Today’s tickers: EEM, FXI, CVTX, GE, TYC, XLF & STLD
EEM iShares MSCI Emerging Market ETF – Investors appear to be anticipating lower volatility in emerging markets, perhaps taking a cue from patterns seen in the U.S. market. Shares have experienced a rally of 3% today to $23.03 and a couple of large-volume trades caught our attention in the January 2010 contract. A sold strangle was established by selling 24,500 calls at the January 35 strike and by selling 24,500 puts at the January 10 strike price for a gross premium of 1.03. As long as shares remain ‘strangled’ by the two strike prices, the 1.03 will be retained by this investor. A sold straddle was also initiated by an investor at the January 22 strike price by selling 24,500 calls and 24,500 puts for a gross premium of 8.30 on the trade. If shares settle at $22 next year at expiration this investor goes home happy with the full premium. However, if shares should swing in either direction through the breakeven points at $30.30 on the upside or at $13.70 on the downside, this trader would be exposed to limitless losses. Option implied volatility has already come off a great deal this week falling from Wednesday’s value of 64% to today’s 56% reading.
FXI iShares FTSE/Xinhua China 25 – Shares of the China index have rallied nearly 3% to $25.83 today. One option trade that caught our eye in the April contract occurred at the 28 strike price and involved about 51,000 calls. It appears likely that the entire lot is tied to stock in some way. Perhaps this investor has sold the underlying shares and in buying call options secures a sharp exit in the event of a share price gain. If this is the case, this investor paid between 90 and 95 cents per contract for the rights to exit the short position by expiration if shares rise by about 8% to $28.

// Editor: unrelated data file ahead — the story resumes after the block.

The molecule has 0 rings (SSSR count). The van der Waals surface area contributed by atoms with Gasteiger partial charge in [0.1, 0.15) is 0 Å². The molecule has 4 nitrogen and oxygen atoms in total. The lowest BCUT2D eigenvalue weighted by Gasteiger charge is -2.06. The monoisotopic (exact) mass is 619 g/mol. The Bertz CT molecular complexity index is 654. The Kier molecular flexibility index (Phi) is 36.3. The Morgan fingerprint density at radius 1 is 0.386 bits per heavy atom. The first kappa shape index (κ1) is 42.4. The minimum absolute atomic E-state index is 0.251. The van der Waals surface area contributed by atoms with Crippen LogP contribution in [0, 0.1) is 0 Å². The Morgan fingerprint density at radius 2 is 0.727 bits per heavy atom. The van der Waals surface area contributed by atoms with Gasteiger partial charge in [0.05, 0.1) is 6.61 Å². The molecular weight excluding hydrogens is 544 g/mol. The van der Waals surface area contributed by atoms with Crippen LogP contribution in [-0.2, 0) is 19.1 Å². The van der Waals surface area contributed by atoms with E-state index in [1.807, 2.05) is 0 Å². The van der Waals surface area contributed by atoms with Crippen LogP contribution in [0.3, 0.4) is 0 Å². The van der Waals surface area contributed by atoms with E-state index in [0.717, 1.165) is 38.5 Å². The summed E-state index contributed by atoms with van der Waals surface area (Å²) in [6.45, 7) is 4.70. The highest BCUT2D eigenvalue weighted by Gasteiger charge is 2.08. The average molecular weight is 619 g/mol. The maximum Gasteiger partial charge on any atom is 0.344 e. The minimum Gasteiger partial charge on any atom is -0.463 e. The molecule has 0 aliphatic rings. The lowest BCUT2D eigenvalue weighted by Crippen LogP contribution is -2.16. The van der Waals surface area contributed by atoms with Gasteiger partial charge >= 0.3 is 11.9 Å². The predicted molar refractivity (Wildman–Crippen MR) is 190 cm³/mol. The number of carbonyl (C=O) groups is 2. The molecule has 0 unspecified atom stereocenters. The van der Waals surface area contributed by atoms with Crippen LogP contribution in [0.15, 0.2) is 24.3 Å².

CVTX CV Therapeutics – Stealing some of the Roche-Genentech thunder, biotech firm Gilead Sciences Inc. has said it will acquire biopharmaceutical company CV Therapeutics for $1.4 billion, sending CVTX shares upward by 28% and through the current 52-week high of $16.68 to $20.59. CVTX edged onto our ‘hot by options volume’ market scanner as option traders made their moves. Most notable in the April contract was the fresh interest established at the in-the-money 20 strike price where about 16,000 calls have been traded. Much of the volume seems to have been sold for about 80 cents per contract as investors bank gains on the rising share price.
GE General Electric – The downgrade of its top-level AAA rating to AA+ from Standard & Poor’s today seems to have had little negative impact on GE, as its shares soar another 9% to $9.30. Option investors established bullish positions by purchasing some 33,000 calls at the March 10 strike price at 28 cents per contract. Similar optimism was seen at the 10 strike price in April where about 14,000 calls were bought for 77 cents each. Further along, at the June 12 strike, investors got even more bullish and scooped up 10,000 calls for 56 cents per contract. Shares would need rally 35% from today’s share price in order to reach the breakeven point at $12.56, at which point traders would begin to profit on the calls. Not all option traders took such sunny positions today as evidenced by a bearish put spread initiated in the April contract. One investor appears to have purchased 15,000 out-of-the-money puts at the April 8.0 strike price for 91 cents each, and sold 15,000 puts at the April 5.0 strike for a 17 cent premium. This strategy implies that this trader sees today’s turn of fortune falling by the wayside before expiration next month. The net cost of the spread amounts to 74 cents, and yields a maximum potential profit on the trade of 2.26 if shares fall all the way to $5 by the end of April. Given the current rally, shares would need to reverse downward by at least 21% in order to reach $7.26 – the breakeven point on the downside.